With its Blu-ray + DVD +Digital Copy combo package of Night at the Museum: Battle of the Smithsonian, Fox delivers an unbeatable presentation of the popular family film. For A/V sticklers, there's an outstanding transfer that retains a film-like appearance despite the many digital after-effects used to create the film. Detail and texture are excellent, as is contrast, but it's the rich color that is the most striking element of this image; all in all, the picture quality is fantastic. The DTS-HD Master Audio 5.1 surround mix puts its eggs largely into the basket of Alan Silvestri's score, which is typically robust; effects are peppy enough, though this isn't the sort of track to test your surround capabilities—it tends to be front-heavy. For the family crowd, Fox includes more playback options—a DVD copy and a Digital Copy—as well as a slew of bonus features, some of which will also please movie buffs.

For starters, you'll find a commentary by director Shawn Levy and a commentary by writers Robert Ben Garant and Thomas Lennon; the former is energetic but dull, while the latter is decidely more droll, coming as it does from writer-performers who cut their teeth with comedy troupe The State.

There's also the Scavenger Hunt Mode, an in-movie game testing the viewer's knowledge of the museum's treasures during playback of the film.

"The Curators of Comedy: Behind-the-Scenes of Night at the Museum 2" (27:52, HD) is a reasonably in-depth look at the film's making, featuring interviews with Levy, Ben Stiller, Amy Adams, Robin Williams, Bill Hader, Hank Azaria, Christopher Guest, Steve Coogan, Owen Wilson, Ricky Gervais, Jon Bernthal, Alain Chabat, and production designer Claude Paré. With so many funny folk chatting to the camera, it's well worth a look.

In "Historical Confessions: Famous Last Words" (6:29, HD), Napoleon, Custer, Capone, Ivan the Terrible share some thoughts about themselves.

"Directing 201: A Day in the Life of Director/Producer Shawn Levy" (19:19, HD) follows the director as he works with the crew, Wilson and Coogan.

"Cavemen Conversations: Survival of the Wittiest" (4:18, HD) is a goofy "interview" with the film's three cavemen.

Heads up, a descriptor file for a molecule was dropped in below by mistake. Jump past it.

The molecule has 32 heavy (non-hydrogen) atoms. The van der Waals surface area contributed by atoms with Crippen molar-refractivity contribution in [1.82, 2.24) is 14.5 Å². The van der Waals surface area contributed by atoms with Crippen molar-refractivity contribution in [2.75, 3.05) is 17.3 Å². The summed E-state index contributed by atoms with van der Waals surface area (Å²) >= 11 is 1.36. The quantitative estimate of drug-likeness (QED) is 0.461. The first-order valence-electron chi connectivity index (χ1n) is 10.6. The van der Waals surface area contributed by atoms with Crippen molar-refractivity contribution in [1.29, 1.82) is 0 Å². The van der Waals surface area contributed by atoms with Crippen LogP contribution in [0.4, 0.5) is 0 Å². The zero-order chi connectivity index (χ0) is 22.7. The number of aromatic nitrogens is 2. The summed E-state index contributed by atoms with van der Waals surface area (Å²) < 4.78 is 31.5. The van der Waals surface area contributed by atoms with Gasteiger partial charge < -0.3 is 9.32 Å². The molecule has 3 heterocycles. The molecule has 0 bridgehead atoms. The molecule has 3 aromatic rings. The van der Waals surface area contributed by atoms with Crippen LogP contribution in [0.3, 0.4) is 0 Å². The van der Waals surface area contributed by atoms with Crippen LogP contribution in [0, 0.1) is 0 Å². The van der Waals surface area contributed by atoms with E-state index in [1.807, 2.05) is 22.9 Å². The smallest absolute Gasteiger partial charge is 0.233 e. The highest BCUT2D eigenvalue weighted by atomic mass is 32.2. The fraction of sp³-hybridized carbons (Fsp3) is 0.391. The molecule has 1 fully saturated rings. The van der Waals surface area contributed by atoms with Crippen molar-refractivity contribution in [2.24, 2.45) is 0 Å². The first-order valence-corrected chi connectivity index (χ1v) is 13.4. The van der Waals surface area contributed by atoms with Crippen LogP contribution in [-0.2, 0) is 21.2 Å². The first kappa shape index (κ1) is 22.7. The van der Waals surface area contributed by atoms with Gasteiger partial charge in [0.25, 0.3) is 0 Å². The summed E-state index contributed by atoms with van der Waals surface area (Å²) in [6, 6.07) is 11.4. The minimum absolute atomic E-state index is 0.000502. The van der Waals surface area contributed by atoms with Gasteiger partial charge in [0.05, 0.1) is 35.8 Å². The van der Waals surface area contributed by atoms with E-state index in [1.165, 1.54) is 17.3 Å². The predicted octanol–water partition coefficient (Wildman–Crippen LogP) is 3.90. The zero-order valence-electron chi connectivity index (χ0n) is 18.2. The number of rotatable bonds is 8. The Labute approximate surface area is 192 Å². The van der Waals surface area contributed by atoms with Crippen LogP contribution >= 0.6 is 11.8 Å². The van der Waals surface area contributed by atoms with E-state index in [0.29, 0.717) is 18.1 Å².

"Museum Magic: Entering the World of the Photograph" (5:41, HD) details a particvular special effects sequence; Levy and VFX supervisor Dan Deleeuw participate.

"Secret Doors and Scientists: Behind-the-Scenes of The American Museum of Natural History" (15:58, HD) allows curators to plug the museum, the film's raison d'etre (OK, that and lots of box-office moolah).

In "Phinding the Pharaoh" (4:50, HD) Levy and Azaria present test footage of Azaria working out his character.

Three "Show Me the Monkey Featurettes" (17:59, HD) include interviews with Levy, Stiller, Williams, Gervais, Chabat, and the monkeys' trainers as we learn about the process of working with primates.

"The Jonas Brothers in 'Cherub Bootcamp'" (3:53, HD) is an amusing mockumentary with Levy, Stiller, and The Jonas Brothers.

Twelve "Deleted Scenes" (26:44, HD) come with optional commentary by Levy. Best of set is an alternate ending with Dick Van Dyke, Mickey Rooney, and Bill Cobbs; why this added chance to see three film legends wasn't at least tacked on to the film's credits is beyond me.

"Gangster Levy" (1:57, HD) provides a close-up look at Levy's cameo appearance in the film.

Last up are a high-spirited "Gag Reel" (8:10, HD); "Fox Movie Channel Presents Making a Scene" (9:36, SD) with Levy, Garant, Lennon, Paré, Clint Howard, and executive producer/1st assistant director Josh McLaglen; and "Fox Movie Channel Presents World Premiere" (5:29, SD) with Levy, Stiller, Robin Williams, Garant, Lennon, Azaria, and Adams.

Disc Two holds the DVD and Disc Three the Digital Copy for portable media players.

Review gear:
Panasonic Viera TC-P55VT30 55" Plasma 1080p 3D HDTV
Oppo BDP-93 Universal Network 3D Blu-ray Disc Player
Denon AVR2112CI Integrated Network A/V Surround Receiver
Pioneer SP-BS41-LR Bookshelf Speaker (2)
Pioneer SP-C21 Center Speaker
Pioneer SW-8 Subwoofer